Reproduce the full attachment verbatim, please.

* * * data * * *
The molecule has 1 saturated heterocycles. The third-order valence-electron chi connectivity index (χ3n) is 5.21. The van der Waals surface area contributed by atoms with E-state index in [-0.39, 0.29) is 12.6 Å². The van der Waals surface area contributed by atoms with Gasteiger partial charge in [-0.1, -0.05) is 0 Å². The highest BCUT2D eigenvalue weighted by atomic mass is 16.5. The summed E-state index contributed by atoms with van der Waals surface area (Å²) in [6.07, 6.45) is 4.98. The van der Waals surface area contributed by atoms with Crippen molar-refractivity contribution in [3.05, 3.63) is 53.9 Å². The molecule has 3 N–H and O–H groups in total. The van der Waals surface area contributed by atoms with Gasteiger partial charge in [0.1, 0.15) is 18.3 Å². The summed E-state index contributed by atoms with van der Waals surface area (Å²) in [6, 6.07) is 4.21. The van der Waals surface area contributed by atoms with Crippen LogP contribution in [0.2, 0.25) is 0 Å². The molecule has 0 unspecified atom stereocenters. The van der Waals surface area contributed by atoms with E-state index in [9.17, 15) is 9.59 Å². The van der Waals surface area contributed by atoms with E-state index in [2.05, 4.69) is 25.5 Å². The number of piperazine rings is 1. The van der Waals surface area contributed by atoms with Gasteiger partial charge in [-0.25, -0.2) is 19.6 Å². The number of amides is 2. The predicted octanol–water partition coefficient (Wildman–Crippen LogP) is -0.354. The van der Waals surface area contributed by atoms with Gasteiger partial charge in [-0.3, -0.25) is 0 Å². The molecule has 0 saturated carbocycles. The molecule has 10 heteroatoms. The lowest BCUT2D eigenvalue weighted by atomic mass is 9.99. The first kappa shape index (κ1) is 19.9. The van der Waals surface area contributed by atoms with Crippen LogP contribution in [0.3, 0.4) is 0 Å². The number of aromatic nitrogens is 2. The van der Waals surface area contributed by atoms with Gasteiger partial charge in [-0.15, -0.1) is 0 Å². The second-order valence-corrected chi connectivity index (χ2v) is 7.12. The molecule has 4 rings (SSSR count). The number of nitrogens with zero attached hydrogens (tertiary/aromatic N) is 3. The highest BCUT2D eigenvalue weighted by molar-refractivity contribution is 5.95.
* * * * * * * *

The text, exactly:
The molecule has 1 saturated heterocycles. The third-order valence-electron chi connectivity index (χ3n) is 5.21. The van der Waals surface area contributed by atoms with E-state index in [-0.39, 0.29) is 12.6 Å². The van der Waals surface area contributed by atoms with Gasteiger partial charge in [-0.1, -0.05) is 0 Å². The highest BCUT2D eigenvalue weighted by atomic mass is 16.5. The summed E-state index contributed by atoms with van der Waals surface area (Å²) in [6.07, 6.45) is 4.98. The van der Waals surface area contributed by atoms with Crippen molar-refractivity contribution in [3.05, 3.63) is 53.9 Å². The molecule has 3 N–H and O–H groups in total. The van der Waals surface area contributed by atoms with Gasteiger partial charge in [0.1, 0.15) is 18.3 Å². The summed E-state index contributed by atoms with van der Waals surface area (Å²) in [6, 6.07) is 4.21. The van der Waals surface area contributed by atoms with Crippen LogP contribution in [0.2, 0.25) is 0 Å². The molecule has 0 unspecified atom stereocenters. The van der Waals surface area contributed by atoms with E-state index in [9.17, 15) is 9.59 Å². The van der Waals surface area contributed by atoms with E-state index in [2.05, 4.69) is 25.5 Å². The number of piperazine rings is 1. The van der Waals surface area contributed by atoms with Gasteiger partial charge in [-0.25, -0.2) is 19.6 Å². The number of amides is 2. The predicted octanol–water partition coefficient (Wildman–Crippen LogP) is -0.354. The van der Waals surface area contributed by atoms with Gasteiger partial charge in [-0.3, -0.25) is 0 Å². The molecule has 0 saturated carbocycles. The molecule has 10 heteroatoms. The lowest BCUT2D eigenvalue weighted by atomic mass is 9.99. The first kappa shape index (κ1) is 19.9. The van der Waals surface area contributed by atoms with Crippen LogP contribution in [0.3, 0.4) is 0 Å². The number of aromatic nitrogens is 2. The van der Waals surface area contributed by atoms with Gasteiger partial charge in [-0.15, -0.1) is 0 Å². The second-order valence-corrected chi connectivity index (χ2v) is 7.12. The molecule has 4 rings (SSSR count). The number of nitrogens with zero attached hydrogens (tertiary/aromatic N) is 3. The highest BCUT2D eigenvalue weighted by molar-refractivity contribution is 5.95.